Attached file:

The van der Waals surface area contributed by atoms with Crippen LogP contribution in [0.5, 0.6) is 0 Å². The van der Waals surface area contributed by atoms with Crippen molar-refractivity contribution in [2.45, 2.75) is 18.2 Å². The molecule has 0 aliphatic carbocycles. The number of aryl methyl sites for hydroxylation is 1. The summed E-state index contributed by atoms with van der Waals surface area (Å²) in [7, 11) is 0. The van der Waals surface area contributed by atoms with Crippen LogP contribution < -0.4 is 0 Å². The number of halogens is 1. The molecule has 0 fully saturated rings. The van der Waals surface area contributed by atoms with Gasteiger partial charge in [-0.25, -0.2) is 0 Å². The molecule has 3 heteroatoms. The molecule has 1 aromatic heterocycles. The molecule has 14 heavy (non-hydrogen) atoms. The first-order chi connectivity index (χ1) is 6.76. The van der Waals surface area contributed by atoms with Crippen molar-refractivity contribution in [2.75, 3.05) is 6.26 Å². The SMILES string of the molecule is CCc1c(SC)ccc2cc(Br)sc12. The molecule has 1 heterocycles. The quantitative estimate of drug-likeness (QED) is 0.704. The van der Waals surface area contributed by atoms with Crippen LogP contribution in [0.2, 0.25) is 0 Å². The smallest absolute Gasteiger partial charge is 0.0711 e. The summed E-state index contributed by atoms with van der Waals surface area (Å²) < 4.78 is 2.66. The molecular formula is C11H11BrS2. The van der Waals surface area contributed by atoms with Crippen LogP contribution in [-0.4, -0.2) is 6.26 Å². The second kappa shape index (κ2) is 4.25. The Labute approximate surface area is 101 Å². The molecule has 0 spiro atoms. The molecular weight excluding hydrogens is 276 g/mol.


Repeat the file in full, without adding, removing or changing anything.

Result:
The van der Waals surface area contributed by atoms with Crippen LogP contribution in [0.5, 0.6) is 0 Å². The van der Waals surface area contributed by atoms with Crippen molar-refractivity contribution in [2.45, 2.75) is 18.2 Å². The molecule has 0 aliphatic carbocycles. The number of aryl methyl sites for hydroxylation is 1. The summed E-state index contributed by atoms with van der Waals surface area (Å²) in [7, 11) is 0. The van der Waals surface area contributed by atoms with Crippen LogP contribution < -0.4 is 0 Å². The number of halogens is 1. The molecule has 0 fully saturated rings. The van der Waals surface area contributed by atoms with Gasteiger partial charge in [-0.25, -0.2) is 0 Å². The molecule has 3 heteroatoms. The molecule has 1 aromatic heterocycles. The molecule has 14 heavy (non-hydrogen) atoms. The first-order chi connectivity index (χ1) is 6.76. The van der Waals surface area contributed by atoms with Crippen molar-refractivity contribution in [2.75, 3.05) is 6.26 Å². The SMILES string of the molecule is CCc1c(SC)ccc2cc(Br)sc12. The molecule has 1 heterocycles. The quantitative estimate of drug-likeness (QED) is 0.704. The van der Waals surface area contributed by atoms with Crippen LogP contribution in [0.2, 0.25) is 0 Å². The smallest absolute Gasteiger partial charge is 0.0711 e. The summed E-state index contributed by atoms with van der Waals surface area (Å²) < 4.78 is 2.66. The molecular formula is C11H11BrS2. The van der Waals surface area contributed by atoms with Crippen LogP contribution in [-0.4, -0.2) is 6.26 Å². The second kappa shape index (κ2) is 4.25. The Labute approximate surface area is 101 Å². The molecule has 0 spiro atoms. The molecular weight excluding hydrogens is 276 g/mol.